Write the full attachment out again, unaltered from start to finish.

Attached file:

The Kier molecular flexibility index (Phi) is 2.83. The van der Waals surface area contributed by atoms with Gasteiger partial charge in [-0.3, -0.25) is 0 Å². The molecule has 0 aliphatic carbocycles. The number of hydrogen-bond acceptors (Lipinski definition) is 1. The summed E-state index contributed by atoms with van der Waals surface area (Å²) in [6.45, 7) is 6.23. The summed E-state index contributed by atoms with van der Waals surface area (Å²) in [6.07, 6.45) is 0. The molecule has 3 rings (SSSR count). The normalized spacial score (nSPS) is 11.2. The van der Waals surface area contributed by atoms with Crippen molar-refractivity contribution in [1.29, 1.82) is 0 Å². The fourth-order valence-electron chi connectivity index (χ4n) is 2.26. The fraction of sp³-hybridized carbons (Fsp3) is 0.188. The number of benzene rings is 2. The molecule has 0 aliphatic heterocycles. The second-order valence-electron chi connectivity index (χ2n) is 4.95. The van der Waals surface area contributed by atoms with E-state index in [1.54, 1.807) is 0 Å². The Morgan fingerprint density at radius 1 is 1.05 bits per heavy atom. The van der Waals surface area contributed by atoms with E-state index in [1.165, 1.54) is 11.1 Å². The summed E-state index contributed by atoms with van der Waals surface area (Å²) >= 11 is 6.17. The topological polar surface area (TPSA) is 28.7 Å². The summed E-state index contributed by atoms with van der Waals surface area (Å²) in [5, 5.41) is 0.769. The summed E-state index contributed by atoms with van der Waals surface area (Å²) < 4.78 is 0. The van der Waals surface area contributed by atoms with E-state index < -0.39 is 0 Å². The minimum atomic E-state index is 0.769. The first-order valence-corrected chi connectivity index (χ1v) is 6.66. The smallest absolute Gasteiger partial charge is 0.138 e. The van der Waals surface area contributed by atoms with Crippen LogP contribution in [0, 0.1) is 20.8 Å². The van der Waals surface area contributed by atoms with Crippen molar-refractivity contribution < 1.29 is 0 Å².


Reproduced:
The Kier molecular flexibility index (Phi) is 2.83. The van der Waals surface area contributed by atoms with Gasteiger partial charge in [-0.3, -0.25) is 0 Å². The molecule has 0 aliphatic carbocycles. The number of hydrogen-bond acceptors (Lipinski definition) is 1. The summed E-state index contributed by atoms with van der Waals surface area (Å²) in [6.45, 7) is 6.23. The summed E-state index contributed by atoms with van der Waals surface area (Å²) in [6.07, 6.45) is 0. The molecule has 3 rings (SSSR count). The normalized spacial score (nSPS) is 11.2. The van der Waals surface area contributed by atoms with Crippen molar-refractivity contribution in [1.29, 1.82) is 0 Å². The fourth-order valence-electron chi connectivity index (χ4n) is 2.26. The fraction of sp³-hybridized carbons (Fsp3) is 0.188. The number of benzene rings is 2. The molecule has 0 aliphatic heterocycles. The second-order valence-electron chi connectivity index (χ2n) is 4.95. The van der Waals surface area contributed by atoms with E-state index in [1.54, 1.807) is 0 Å². The Morgan fingerprint density at radius 1 is 1.05 bits per heavy atom. The van der Waals surface area contributed by atoms with E-state index in [1.165, 1.54) is 11.1 Å². The summed E-state index contributed by atoms with van der Waals surface area (Å²) >= 11 is 6.17. The topological polar surface area (TPSA) is 28.7 Å². The summed E-state index contributed by atoms with van der Waals surface area (Å²) in [5, 5.41) is 0.769. The summed E-state index contributed by atoms with van der Waals surface area (Å²) < 4.78 is 0. The van der Waals surface area contributed by atoms with E-state index < -0.39 is 0 Å². The minimum atomic E-state index is 0.769. The first-order valence-corrected chi connectivity index (χ1v) is 6.66. The smallest absolute Gasteiger partial charge is 0.138 e. The van der Waals surface area contributed by atoms with Crippen LogP contribution in [0, 0.1) is 20.8 Å². The van der Waals surface area contributed by atoms with Crippen molar-refractivity contribution < 1.29 is 0 Å².